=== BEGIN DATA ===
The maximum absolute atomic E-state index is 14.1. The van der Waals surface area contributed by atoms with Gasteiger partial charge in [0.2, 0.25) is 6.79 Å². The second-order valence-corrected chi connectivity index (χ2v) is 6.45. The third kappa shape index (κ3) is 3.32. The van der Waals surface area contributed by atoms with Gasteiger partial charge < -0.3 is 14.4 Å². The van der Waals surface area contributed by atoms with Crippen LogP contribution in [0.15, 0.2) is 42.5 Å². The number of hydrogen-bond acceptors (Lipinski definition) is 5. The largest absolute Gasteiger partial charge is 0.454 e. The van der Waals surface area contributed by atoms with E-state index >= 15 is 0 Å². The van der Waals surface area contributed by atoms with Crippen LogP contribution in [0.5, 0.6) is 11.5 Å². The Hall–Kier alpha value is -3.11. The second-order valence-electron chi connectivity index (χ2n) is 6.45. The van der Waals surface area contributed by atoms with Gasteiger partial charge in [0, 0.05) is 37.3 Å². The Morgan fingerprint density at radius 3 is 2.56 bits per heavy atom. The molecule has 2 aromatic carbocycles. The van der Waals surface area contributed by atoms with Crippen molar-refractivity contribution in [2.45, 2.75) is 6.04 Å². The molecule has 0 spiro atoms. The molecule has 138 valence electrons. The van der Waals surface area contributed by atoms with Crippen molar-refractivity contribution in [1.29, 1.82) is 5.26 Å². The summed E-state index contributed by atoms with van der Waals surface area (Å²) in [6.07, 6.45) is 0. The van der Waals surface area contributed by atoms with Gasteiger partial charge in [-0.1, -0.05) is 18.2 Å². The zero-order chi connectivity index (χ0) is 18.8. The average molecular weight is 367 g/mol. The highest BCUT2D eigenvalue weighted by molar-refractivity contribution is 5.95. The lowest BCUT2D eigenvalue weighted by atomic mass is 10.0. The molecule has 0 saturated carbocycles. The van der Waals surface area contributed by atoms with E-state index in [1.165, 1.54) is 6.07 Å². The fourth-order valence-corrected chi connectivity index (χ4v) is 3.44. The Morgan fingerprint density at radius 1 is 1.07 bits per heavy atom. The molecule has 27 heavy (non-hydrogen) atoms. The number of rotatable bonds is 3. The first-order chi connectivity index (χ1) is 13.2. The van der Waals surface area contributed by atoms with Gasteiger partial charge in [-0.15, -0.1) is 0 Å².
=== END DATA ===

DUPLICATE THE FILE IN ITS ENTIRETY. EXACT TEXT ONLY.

The maximum absolute atomic E-state index is 14.1. The van der Waals surface area contributed by atoms with Gasteiger partial charge in [0.2, 0.25) is 6.79 Å². The second-order valence-corrected chi connectivity index (χ2v) is 6.45. The third kappa shape index (κ3) is 3.32. The van der Waals surface area contributed by atoms with Gasteiger partial charge < -0.3 is 14.4 Å². The van der Waals surface area contributed by atoms with Crippen LogP contribution in [0.15, 0.2) is 42.5 Å². The number of hydrogen-bond acceptors (Lipinski definition) is 5. The largest absolute Gasteiger partial charge is 0.454 e. The van der Waals surface area contributed by atoms with E-state index >= 15 is 0 Å². The van der Waals surface area contributed by atoms with Crippen LogP contribution in [0.5, 0.6) is 11.5 Å². The Hall–Kier alpha value is -3.11. The second-order valence-electron chi connectivity index (χ2n) is 6.45. The van der Waals surface area contributed by atoms with Gasteiger partial charge in [0, 0.05) is 37.3 Å². The Morgan fingerprint density at radius 3 is 2.56 bits per heavy atom. The molecule has 2 aromatic carbocycles. The van der Waals surface area contributed by atoms with Crippen molar-refractivity contribution in [2.45, 2.75) is 6.04 Å². The molecule has 0 spiro atoms. The molecule has 138 valence electrons. The van der Waals surface area contributed by atoms with Crippen molar-refractivity contribution in [1.29, 1.82) is 5.26 Å². The summed E-state index contributed by atoms with van der Waals surface area (Å²) in [6.07, 6.45) is 0. The van der Waals surface area contributed by atoms with Gasteiger partial charge in [-0.1, -0.05) is 18.2 Å². The zero-order chi connectivity index (χ0) is 18.8. The average molecular weight is 367 g/mol. The highest BCUT2D eigenvalue weighted by molar-refractivity contribution is 5.95. The lowest BCUT2D eigenvalue weighted by atomic mass is 10.0. The molecule has 0 saturated carbocycles. The van der Waals surface area contributed by atoms with E-state index in [1.165, 1.54) is 6.07 Å². The fourth-order valence-corrected chi connectivity index (χ4v) is 3.44. The Morgan fingerprint density at radius 1 is 1.07 bits per heavy atom. The molecule has 27 heavy (non-hydrogen) atoms. The number of rotatable bonds is 3. The first-order chi connectivity index (χ1) is 13.2. The van der Waals surface area contributed by atoms with Gasteiger partial charge in [-0.15, -0.1) is 0 Å².